By Abdulateef Olatunji ABDULRAZAQ, Founder, Taxmobile.Online and Principal Partner, AOA Professional Services
The Nigerian Tax Administration entails the administration, management, conduct, direction and supervision of the execution and application of the tax laws in the country. It also entails the development and formulation of tax policy relating to existing or proposed tax laws.
This will include assessment, collection, enforcement, litigation, publication and statistical gathering functions under such laws.
Tax administration involves the registration, assessment, returns, collection, compliance monitoring, compliance enforcement, sanction, taxpayer’s education and awareness and any other activity that can improve the efficiency and effectiveness of taxation.
1. Registration of Taxpayer: Registration is done by submitting relevant information as required by the relevant tax authority. Registration for tax purposes is a legal obligation of every person/Company who is required to pay tax in Nigeria.
2. Assessment of Taxpayers: Tax authorities assess taxpayers to taxes administered by them and they can also reassess tax returns rendered by taxpayers. These are assessments based on the information contained in the taxpayer’s returns.
The tax computations together with the Capital allowances computations are enclosed along with the audited accounts and such assessment could either be self-assessment or relevant tax authority assessment.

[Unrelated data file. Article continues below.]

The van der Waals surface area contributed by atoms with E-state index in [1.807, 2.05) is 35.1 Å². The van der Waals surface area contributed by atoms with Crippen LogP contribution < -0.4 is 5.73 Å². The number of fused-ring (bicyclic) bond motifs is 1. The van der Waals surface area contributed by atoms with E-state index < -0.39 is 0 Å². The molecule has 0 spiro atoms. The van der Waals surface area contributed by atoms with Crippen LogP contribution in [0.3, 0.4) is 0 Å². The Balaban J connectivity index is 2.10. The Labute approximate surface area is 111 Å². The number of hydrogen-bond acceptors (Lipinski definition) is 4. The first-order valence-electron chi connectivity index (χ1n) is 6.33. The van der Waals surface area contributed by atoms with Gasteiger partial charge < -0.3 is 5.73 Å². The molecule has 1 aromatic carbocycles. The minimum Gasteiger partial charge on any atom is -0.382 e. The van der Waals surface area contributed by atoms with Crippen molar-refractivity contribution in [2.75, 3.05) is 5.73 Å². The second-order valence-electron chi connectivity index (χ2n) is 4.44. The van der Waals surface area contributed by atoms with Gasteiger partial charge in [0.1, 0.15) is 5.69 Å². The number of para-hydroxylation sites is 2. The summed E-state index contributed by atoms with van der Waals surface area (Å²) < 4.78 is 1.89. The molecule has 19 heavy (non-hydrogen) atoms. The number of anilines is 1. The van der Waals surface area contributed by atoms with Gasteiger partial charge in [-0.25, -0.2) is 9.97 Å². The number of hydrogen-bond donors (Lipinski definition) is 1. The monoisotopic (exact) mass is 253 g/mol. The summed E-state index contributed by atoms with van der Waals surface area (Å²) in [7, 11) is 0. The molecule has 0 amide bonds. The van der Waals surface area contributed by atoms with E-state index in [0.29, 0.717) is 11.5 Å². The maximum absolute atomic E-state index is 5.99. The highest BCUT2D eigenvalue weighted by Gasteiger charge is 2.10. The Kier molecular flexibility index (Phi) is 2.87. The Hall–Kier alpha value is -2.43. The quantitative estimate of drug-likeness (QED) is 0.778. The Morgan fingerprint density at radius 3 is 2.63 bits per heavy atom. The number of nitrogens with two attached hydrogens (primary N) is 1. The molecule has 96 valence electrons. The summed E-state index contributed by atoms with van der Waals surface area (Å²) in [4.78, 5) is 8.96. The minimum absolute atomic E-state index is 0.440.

3. Tax Returns: This is a form on which a taxpayer makes an annual statement of income and personal circumstances, used by the tax authorities to assess tax liability. This is usually periodically (annually, monthly) or as the need arises.
4. Tax Collection: Tax collection is after assessment, either the taxpayer self-assess himself or is assessed/reassessed by the tax authority. The mode of tax remittance is usually determined by the relevant tax authority.
5. Compliance Monitoring: Federal Inland Revenue Service(FIRS) and State Internal Revenue Service usually monitor the tax compliance of taxpayers by assessing their adherence to the provisions of the relevant tax statute.
This is usually done by tax authorities at their respective offices by checking the taxpayer’s file and/or visiting the taxpayer to obtain further relevant information to complement information at their disposal to assess the taxpayer’s compliance with the provision of relevant tax laws.
6. Compliance Enforcement: Tax compliance means taxpayers’ decision to comply with tax laws and regulations by paying taxes timely and accurately. Tax authorities’ compliance can be enforced on the taxpayer.
7. Sanction: Contravention with the provision of relevant tax laws may lead to penalty or conviction. Contraventions include failure to furnish required information or failure to keep a required record, or any other non-compliance with the relevant provision of required tax law.
8. Tax Education and Awareness: it is a means of empowering taxpayers, giving them knowledge and tools to be able to better understand the tax system, increase their tax morale and finally, increase tax compliance.
This is usually done through the issuance of tax circulars and other publications to aid taxpayers’ understanding of tax statutes.